Egg production in the UAE – an inside view

08-04-2016 | | |
Egg production in the UAE – an inside view

Egg production in the United Arab Emirates is booming. The countries self-sufficiency rate is only 50%, giving local producers enough incentive to enlarge their output. World Poultry had the opportunity to visit Bin Hamoodah farm in Swihan in the emirate of Abu Dhabi, a layer operation that steadily increased the flock from 100,000 in 2010 to 600,000 in 2016. Focus on efficient production and innovation are key for this growth.

Meeting up with his supplier Zucami at the VIV MEA exhibition in Abu Dhabi, farm owner and Syrian native Hool Atalla was looking for new ideas to implement at his farm. He was just in the middle of constructing a new rearing house, with a novel building concept, and invited World Poultry to have a look. Drawing a map of the area, some 150 kilometres into the desert outside Abu Dhabi city, he would welcome us the next day at Bin Hamoodah layer farm.

Increased flock to 300,000 bird

Just outside the little town of Swihan, Atalla runs an impressive layer operation. “The last year alone we brought 10 new houses into production, adding 300,000 birds to our facility, doubling our business and all financed with our own revenue stream,” Hool Atalla says proudly. According to the owner the situation is now favourable. “When I first came to the emirates in 1989, I started my first farm in the town of Marat, with just one house. That business expanded over the years, but I was forced to terminate the business after 12 years because shortages of raw materials and good water wells.”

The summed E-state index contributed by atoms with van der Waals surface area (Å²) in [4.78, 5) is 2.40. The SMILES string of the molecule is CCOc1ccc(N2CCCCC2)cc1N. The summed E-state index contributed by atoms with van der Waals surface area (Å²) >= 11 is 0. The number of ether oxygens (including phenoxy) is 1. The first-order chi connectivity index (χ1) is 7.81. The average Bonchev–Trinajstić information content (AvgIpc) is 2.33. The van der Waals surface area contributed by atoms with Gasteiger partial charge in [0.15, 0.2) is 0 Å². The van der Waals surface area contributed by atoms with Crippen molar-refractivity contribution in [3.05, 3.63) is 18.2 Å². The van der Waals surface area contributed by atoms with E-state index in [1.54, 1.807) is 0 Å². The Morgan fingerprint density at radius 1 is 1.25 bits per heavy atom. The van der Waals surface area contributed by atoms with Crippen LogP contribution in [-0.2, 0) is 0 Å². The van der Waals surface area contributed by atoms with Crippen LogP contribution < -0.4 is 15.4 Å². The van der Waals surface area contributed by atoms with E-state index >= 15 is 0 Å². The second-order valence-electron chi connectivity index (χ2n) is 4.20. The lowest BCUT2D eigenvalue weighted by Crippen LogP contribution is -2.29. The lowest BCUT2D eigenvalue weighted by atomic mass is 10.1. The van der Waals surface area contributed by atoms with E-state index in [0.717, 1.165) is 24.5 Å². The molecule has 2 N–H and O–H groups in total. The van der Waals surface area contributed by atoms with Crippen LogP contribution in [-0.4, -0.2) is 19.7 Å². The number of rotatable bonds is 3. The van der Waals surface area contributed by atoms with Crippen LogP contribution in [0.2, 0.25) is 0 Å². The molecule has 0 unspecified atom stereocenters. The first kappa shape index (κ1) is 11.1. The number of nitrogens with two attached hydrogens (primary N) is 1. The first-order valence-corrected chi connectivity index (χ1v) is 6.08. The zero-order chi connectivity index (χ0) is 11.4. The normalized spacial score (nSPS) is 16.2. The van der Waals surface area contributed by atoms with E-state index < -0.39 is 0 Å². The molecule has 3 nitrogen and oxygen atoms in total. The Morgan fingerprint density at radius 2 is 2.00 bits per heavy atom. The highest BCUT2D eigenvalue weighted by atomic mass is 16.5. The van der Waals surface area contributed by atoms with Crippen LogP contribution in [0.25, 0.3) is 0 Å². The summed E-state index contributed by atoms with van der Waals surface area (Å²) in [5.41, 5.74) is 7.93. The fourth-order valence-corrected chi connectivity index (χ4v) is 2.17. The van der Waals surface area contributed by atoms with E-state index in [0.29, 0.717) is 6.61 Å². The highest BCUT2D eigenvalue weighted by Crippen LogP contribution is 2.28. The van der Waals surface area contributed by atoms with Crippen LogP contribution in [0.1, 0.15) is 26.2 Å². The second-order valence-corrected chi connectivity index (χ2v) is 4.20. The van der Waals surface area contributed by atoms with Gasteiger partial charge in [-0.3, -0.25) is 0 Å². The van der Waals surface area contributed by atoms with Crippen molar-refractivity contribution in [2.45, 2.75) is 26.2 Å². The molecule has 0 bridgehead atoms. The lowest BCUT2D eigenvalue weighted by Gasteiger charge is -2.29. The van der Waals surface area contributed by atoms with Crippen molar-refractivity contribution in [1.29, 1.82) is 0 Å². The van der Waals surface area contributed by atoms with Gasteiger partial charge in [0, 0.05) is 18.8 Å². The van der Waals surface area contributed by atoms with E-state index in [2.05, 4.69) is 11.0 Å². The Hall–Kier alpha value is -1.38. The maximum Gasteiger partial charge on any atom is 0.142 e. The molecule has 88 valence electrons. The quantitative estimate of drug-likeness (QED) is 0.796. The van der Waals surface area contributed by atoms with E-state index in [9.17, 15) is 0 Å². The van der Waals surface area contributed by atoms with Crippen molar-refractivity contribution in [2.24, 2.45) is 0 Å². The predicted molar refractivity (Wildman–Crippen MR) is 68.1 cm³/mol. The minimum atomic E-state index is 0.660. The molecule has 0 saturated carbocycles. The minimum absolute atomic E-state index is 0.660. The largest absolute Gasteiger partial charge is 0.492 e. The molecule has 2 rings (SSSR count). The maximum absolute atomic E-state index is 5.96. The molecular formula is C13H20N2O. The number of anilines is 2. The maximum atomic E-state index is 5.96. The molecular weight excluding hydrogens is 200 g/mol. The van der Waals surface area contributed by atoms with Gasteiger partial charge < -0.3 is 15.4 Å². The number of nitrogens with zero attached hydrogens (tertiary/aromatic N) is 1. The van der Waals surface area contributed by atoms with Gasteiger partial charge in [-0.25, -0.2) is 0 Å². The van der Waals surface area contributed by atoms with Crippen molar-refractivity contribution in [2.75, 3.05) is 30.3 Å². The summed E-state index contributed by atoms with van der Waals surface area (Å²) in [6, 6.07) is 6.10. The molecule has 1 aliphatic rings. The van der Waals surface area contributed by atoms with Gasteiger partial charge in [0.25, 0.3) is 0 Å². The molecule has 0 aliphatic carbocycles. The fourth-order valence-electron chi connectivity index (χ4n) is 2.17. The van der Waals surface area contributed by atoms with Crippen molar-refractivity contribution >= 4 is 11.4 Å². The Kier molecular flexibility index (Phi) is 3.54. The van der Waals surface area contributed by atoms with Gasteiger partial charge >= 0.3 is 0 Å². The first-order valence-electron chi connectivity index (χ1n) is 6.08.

Cage housing system reduced cost price

The current location he found and purchased in 2006, with seven existing houses with layers on the floor. “Within 3 years we changed the housing system to cages, increased production to 100,000 hens in 2010 and grew to 300,000 in 2013.” Investing in a good cage system, making all houses as uniform as possible vastly reduced cost price and made the farm less reliant on highly educated workers.

The latest addition to Bin Hamoodah farm, a new rearing house. Innovative design saves at least 15% in building costs.
[Photo: Fabian Brockotter]

Atalla: “That said, we invest a lot in our workforce of 70 people. Besides taking care of the birds, the workers are involved in physically expanding the farm and building new houses as well.” During the farm visit in February some of the employees were tasked with helping to build the new rearing house. With fairly mild temperatures, just below 30°C, this is the ideal time of the year to get things done. “The new house is my own design,” says the owner. He continues: “Lightening the workload and reducing building costs are crucial. By using arches in the construction as load bearing structures I save at least 15% on steel costs. A smart layout will make the new house easier to work in and at 15 weeks of age, it will be easier to move the young hens to the layer houses.” These houses are situated a few hundred meters away from the rearing operation. “Our facility is fully enclosed by walls and fences and only accessible via one entrance road. That makes vehicle movement easy to monitor and gives us the opportunity to disinfect cars and trucks to guarantee a high biosecurity status within the farms premises.”